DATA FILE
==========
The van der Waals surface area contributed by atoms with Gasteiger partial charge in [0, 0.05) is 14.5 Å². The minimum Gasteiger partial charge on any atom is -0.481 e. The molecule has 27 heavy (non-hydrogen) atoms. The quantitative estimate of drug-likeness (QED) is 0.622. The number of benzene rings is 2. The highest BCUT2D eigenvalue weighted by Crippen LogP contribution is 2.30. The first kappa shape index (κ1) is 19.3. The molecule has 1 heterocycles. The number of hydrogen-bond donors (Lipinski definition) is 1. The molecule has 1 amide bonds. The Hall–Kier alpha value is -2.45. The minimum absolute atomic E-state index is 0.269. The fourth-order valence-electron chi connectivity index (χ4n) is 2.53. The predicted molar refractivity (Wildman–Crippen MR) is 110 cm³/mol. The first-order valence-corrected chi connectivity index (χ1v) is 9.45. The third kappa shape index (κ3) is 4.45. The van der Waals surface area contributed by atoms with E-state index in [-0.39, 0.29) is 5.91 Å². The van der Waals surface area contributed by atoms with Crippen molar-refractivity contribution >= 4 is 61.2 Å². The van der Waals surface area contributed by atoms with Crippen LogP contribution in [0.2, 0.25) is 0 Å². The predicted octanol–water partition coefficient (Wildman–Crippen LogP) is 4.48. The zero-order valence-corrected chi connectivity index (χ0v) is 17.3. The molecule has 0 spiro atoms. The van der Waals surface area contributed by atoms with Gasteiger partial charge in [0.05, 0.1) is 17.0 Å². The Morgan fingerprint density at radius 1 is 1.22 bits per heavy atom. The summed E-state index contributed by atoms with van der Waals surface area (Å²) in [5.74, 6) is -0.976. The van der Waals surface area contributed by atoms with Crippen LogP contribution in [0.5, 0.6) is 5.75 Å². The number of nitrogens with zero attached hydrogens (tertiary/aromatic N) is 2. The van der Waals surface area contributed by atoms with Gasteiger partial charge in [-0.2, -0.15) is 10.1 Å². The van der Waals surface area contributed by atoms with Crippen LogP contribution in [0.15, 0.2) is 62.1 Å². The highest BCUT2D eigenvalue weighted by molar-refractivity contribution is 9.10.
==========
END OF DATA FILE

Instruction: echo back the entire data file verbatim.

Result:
The van der Waals surface area contributed by atoms with Gasteiger partial charge in [0, 0.05) is 14.5 Å². The minimum Gasteiger partial charge on any atom is -0.481 e. The molecule has 27 heavy (non-hydrogen) atoms. The quantitative estimate of drug-likeness (QED) is 0.622. The number of benzene rings is 2. The highest BCUT2D eigenvalue weighted by Crippen LogP contribution is 2.30. The first kappa shape index (κ1) is 19.3. The molecule has 1 heterocycles. The number of hydrogen-bond donors (Lipinski definition) is 1. The molecule has 1 amide bonds. The Hall–Kier alpha value is -2.45. The minimum absolute atomic E-state index is 0.269. The fourth-order valence-electron chi connectivity index (χ4n) is 2.53. The predicted molar refractivity (Wildman–Crippen MR) is 110 cm³/mol. The first-order valence-corrected chi connectivity index (χ1v) is 9.45. The third kappa shape index (κ3) is 4.45. The van der Waals surface area contributed by atoms with E-state index in [-0.39, 0.29) is 5.91 Å². The van der Waals surface area contributed by atoms with Crippen molar-refractivity contribution >= 4 is 61.2 Å². The van der Waals surface area contributed by atoms with Crippen LogP contribution in [0.2, 0.25) is 0 Å². The predicted octanol–water partition coefficient (Wildman–Crippen LogP) is 4.48. The zero-order valence-corrected chi connectivity index (χ0v) is 17.3. The molecule has 0 spiro atoms. The van der Waals surface area contributed by atoms with Gasteiger partial charge in [0.05, 0.1) is 17.0 Å². The Morgan fingerprint density at radius 1 is 1.22 bits per heavy atom. The summed E-state index contributed by atoms with van der Waals surface area (Å²) in [5.74, 6) is -0.976. The van der Waals surface area contributed by atoms with Crippen LogP contribution in [0.5, 0.6) is 5.75 Å². The number of nitrogens with zero attached hydrogens (tertiary/aromatic N) is 2. The van der Waals surface area contributed by atoms with Gasteiger partial charge in [-0.2, -0.15) is 10.1 Å². The van der Waals surface area contributed by atoms with Crippen LogP contribution in [0.15, 0.2) is 62.1 Å². The highest BCUT2D eigenvalue weighted by molar-refractivity contribution is 9.10.